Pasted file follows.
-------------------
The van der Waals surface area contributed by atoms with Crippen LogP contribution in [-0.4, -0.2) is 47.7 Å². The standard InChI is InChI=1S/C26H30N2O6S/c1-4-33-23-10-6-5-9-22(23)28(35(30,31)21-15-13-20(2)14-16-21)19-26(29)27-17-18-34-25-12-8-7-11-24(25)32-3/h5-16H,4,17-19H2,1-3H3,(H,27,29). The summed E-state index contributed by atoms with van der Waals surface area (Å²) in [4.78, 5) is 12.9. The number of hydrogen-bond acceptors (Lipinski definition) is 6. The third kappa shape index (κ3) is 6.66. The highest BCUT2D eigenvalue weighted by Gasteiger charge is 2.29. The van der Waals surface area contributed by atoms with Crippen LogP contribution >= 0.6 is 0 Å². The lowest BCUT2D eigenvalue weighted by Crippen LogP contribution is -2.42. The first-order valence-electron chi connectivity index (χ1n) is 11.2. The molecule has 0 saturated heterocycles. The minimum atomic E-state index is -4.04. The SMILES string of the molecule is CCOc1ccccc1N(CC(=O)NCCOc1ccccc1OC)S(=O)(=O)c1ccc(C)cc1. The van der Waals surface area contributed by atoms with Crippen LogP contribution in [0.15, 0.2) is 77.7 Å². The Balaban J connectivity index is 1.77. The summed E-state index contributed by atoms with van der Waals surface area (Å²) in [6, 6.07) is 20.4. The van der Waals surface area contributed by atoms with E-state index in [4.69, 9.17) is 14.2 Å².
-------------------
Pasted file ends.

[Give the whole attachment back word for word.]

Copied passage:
The van der Waals surface area contributed by atoms with Crippen LogP contribution in [-0.4, -0.2) is 47.7 Å². The standard InChI is InChI=1S/C26H30N2O6S/c1-4-33-23-10-6-5-9-22(23)28(35(30,31)21-15-13-20(2)14-16-21)19-26(29)27-17-18-34-25-12-8-7-11-24(25)32-3/h5-16H,4,17-19H2,1-3H3,(H,27,29). The summed E-state index contributed by atoms with van der Waals surface area (Å²) in [4.78, 5) is 12.9. The number of hydrogen-bond acceptors (Lipinski definition) is 6. The third kappa shape index (κ3) is 6.66. The highest BCUT2D eigenvalue weighted by Gasteiger charge is 2.29. The van der Waals surface area contributed by atoms with Crippen LogP contribution >= 0.6 is 0 Å². The lowest BCUT2D eigenvalue weighted by Crippen LogP contribution is -2.42. The first-order valence-electron chi connectivity index (χ1n) is 11.2. The molecule has 0 saturated heterocycles. The minimum atomic E-state index is -4.04. The SMILES string of the molecule is CCOc1ccccc1N(CC(=O)NCCOc1ccccc1OC)S(=O)(=O)c1ccc(C)cc1. The van der Waals surface area contributed by atoms with Crippen LogP contribution in [0.15, 0.2) is 77.7 Å². The Balaban J connectivity index is 1.77. The summed E-state index contributed by atoms with van der Waals surface area (Å²) in [6, 6.07) is 20.4. The van der Waals surface area contributed by atoms with E-state index in [4.69, 9.17) is 14.2 Å².